An offbeat Western financed in Britain, starring American and British actors and filmed in Spain, Hannie Caulder's (1971) frequent unusualness works almost all the time. There's no other Western quite like it and several facets are unique and memorable. At its center is an especially good performance by star Raquel Welch, who was never sexier than she is in this.
The film was produced by Tigon British Film Productions, a company up to then associated almost exclusively with extremely low-budget exploitation films, especially horror movies. The U.S. rights are owned by Paramount, which in turned sublicensed them to a new independent DVD label, Olive Films, now releasing an intriguing cross-section of cult favorites and unjustly obscure treasures film fans have been wanting to see for years.
I have an older Japanese release of the film. It looked fine but this transfer is a shade better and runs slightly longer, 85:20 vs. 81:49. I didn't watch them back-to-back but a quick glance at the Japanese DVD suggests some of the violence may have been trimmed slightly for the earlier Region 2/NTSC release.
In Mexico, the none-too-bright Clemens brothers - Emmett (Ernest Borgnine), Frank (Jack Elam), and Rufus (Strother Martin) - attempt to rob the local banco during the siesta, but the scheme turns sour and there's a shoot-out bloodier than the one that opens Peckinpah's The Wild Bunch (which featured Borgnine and Martin but not Elam). The three desperate outlaws, hotly pursued by Mexican soldiers, stop off at a farm to steal fresh horses, where they shotgun blast the owner to ribbons and brutally rape and leave for dead his wife, Hannie Caulder (Welch).
Some time later, she meets almost mystical bounty hunter Thomas Luther Price (Robert Culp, bearded and wearing spectacles), who rejects Hannie's pleas to teach her how to shoot. However, watching her relive the rape in a nightmare changes his mind. As the Clemens brothers shoot their way across the West, Price takes Hannie to philosophical English gunsmith Bailey (Christopher Lee), who lives on the Gulf of Mexico with his Mexican wife and their large brood of young children. There Price reluctantly teaches Hannie his trade, warning her, "Win or lose you'll lose. You'll not be the same person." Hannie, however, is undeterred.
Hannie Caulder was directed and co-written by genre veteran Burt Kennedy (with Steve Canyon TV scribe David Haft, writing together under the pseudonym "Z.X. Jones"). Kennedy struck gold with the Western comedy Support Your Local Sheriff! (1969) starring the irreplaceable James Garner, and many of his other Westerns had been light-hearted, from the entertaining John Wayne-Kirk Douglas The War Wagon (1967) to the disastrous Frank Sinatra oater, Dirty Dingus Magee (1970). This probably accounts for the utterly balmy, oil-and-water mixture of Three Stooges-like comedy involving the Three Clemens, played so broadly Strother Martin is even more Strother Martiny than usual.
While they're a delight to watch, to say the least it doesn't work that they're also the ruthless central villains, graphically murdering people left and right, to say nothing of violently raping the film's heroine.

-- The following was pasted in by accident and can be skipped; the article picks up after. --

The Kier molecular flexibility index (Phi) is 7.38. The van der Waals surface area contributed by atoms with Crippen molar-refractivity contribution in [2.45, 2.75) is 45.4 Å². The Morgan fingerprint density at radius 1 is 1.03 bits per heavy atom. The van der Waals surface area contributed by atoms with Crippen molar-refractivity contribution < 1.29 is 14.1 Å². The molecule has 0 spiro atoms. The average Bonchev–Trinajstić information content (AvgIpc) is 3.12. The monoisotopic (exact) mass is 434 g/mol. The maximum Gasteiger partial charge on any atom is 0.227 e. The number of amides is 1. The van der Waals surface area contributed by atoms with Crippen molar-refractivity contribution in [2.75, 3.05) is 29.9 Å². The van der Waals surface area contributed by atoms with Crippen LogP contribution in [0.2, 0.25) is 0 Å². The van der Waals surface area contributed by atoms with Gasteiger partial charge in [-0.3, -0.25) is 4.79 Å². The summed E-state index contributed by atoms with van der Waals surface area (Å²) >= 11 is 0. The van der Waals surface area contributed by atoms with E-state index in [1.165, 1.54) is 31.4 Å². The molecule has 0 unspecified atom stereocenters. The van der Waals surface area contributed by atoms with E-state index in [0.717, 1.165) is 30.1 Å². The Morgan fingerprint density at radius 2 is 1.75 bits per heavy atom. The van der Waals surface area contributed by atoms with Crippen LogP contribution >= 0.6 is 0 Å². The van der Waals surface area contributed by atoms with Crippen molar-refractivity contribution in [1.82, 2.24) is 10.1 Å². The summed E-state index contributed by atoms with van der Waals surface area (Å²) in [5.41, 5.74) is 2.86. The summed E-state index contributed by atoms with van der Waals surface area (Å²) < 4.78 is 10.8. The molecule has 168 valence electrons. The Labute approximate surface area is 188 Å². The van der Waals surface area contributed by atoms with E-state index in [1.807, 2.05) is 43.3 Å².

But, other than that, Hannie Caulder is way above average. Perhaps aware of Welch's limited range (though she's just fine within that range), and/or perhaps in wanting to create a mythic "Woman with No Name" inspired by Clint Eastwood's Western heroes, Hannie Caulder has relatively few lines and doesn't even speak at all until 18 minutes into the film. Nonetheless Kennedy, almost certainly with much input from Culp, gets an impressively expressive performance out of her; she expertly conveys well her internal anguish and mixed feelings about killing.
Iranian costume designer Ray Aghayan deserved an Academy Award for Welch's costumes, which if not exactly believable to period are even more distinctive (if less iconic) than Welch's cave girl get-up from One Million Years, B.C. (1967). She is, in a word: hot. The film allows for some amusing flirtatious bits, like having Hannie buy leather pants several sizes too big, which she shrinks by soaking herself in a tub, from which she alluringly emerges in order to check their progress. Even her hair is sexy in this.
Culp, who one regrets didn't do more Westerns, is terrific, giving the seasoned gunslinger-mentor part new wrinkles, combining a natural delivery with an intelligence and world-weariness that's almost mesmerizing.
Being a British production, '50s blonde bombshell Diana Dors pops up briefly as a brothel madam, while Irish actor Stephen Boyd, Welch's Fantastic Voyage (1966) co-star, has a strange, unbilled role as a mysterious gunslinger known only as The Preacher.
But the real surprise is Christopher Lee, then desperately trying to shed his Count Dracula image for more rewarding character parts in A-list films. As the bearded, salt of the earth gunsmith who deplores violence, Lee is magnificent, in a role as far removed from his Hammer-created villains as can be imagined.
Video & Audio
Filmed in Panavision, Hannie Caulder is presented in its original 2.35:1 original aspect ratio with 16:9 enhancement. The transfer is clean and sharp, and as stated above an improvement over the slightly shorter Japanese DVD from 2004. The mono audio, with no alternate language options or subtitles, is adequate and the disc is Region 1 encoded. There are no Extra Features.
An above-average, almost feminist Western with many unique qualities, to say nothing of its fine central performance by Raquel Welch, looking incredibly sexy throughout, Hannie Caulder is Highly Recommended.
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